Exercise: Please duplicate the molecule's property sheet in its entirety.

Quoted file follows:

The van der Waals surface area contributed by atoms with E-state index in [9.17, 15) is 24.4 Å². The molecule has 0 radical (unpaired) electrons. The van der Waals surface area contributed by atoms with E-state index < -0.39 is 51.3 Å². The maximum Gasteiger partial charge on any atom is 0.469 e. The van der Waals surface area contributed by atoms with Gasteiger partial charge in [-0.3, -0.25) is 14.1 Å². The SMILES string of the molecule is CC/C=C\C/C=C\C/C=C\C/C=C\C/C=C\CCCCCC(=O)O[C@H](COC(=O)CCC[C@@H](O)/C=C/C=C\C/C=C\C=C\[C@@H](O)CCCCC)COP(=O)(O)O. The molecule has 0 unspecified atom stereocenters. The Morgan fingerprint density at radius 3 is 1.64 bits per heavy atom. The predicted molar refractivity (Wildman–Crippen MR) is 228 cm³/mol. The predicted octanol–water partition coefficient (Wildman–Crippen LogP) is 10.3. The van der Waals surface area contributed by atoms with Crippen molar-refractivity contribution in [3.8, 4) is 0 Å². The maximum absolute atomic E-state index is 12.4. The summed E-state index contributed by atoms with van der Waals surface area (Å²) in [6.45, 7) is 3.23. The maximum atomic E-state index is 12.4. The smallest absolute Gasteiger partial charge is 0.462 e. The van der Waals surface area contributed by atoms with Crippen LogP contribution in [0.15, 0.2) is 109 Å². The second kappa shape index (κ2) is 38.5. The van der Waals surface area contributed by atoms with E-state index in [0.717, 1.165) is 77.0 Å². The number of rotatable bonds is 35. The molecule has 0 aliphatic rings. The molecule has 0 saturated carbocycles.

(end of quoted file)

The van der Waals surface area contributed by atoms with E-state index in [9.17, 15) is 24.4 Å². The molecule has 0 radical (unpaired) electrons. The van der Waals surface area contributed by atoms with E-state index < -0.39 is 51.3 Å². The maximum Gasteiger partial charge on any atom is 0.469 e. The van der Waals surface area contributed by atoms with Gasteiger partial charge in [-0.3, -0.25) is 14.1 Å². The SMILES string of the molecule is CC/C=C\C/C=C\C/C=C\C/C=C\C/C=C\CCCCCC(=O)O[C@H](COC(=O)CCC[C@@H](O)/C=C/C=C\C/C=C\C=C\[C@@H](O)CCCCC)COP(=O)(O)O. The molecule has 0 unspecified atom stereocenters. The Morgan fingerprint density at radius 3 is 1.64 bits per heavy atom. The predicted molar refractivity (Wildman–Crippen MR) is 228 cm³/mol. The predicted octanol–water partition coefficient (Wildman–Crippen LogP) is 10.3. The van der Waals surface area contributed by atoms with Crippen molar-refractivity contribution in [3.8, 4) is 0 Å². The maximum absolute atomic E-state index is 12.4. The summed E-state index contributed by atoms with van der Waals surface area (Å²) in [6.45, 7) is 3.23. The maximum atomic E-state index is 12.4. The smallest absolute Gasteiger partial charge is 0.462 e. The van der Waals surface area contributed by atoms with Crippen LogP contribution in [0.15, 0.2) is 109 Å². The second kappa shape index (κ2) is 38.5. The van der Waals surface area contributed by atoms with E-state index in [0.717, 1.165) is 77.0 Å². The number of rotatable bonds is 35. The molecule has 0 aliphatic rings. The molecule has 0 saturated carbocycles.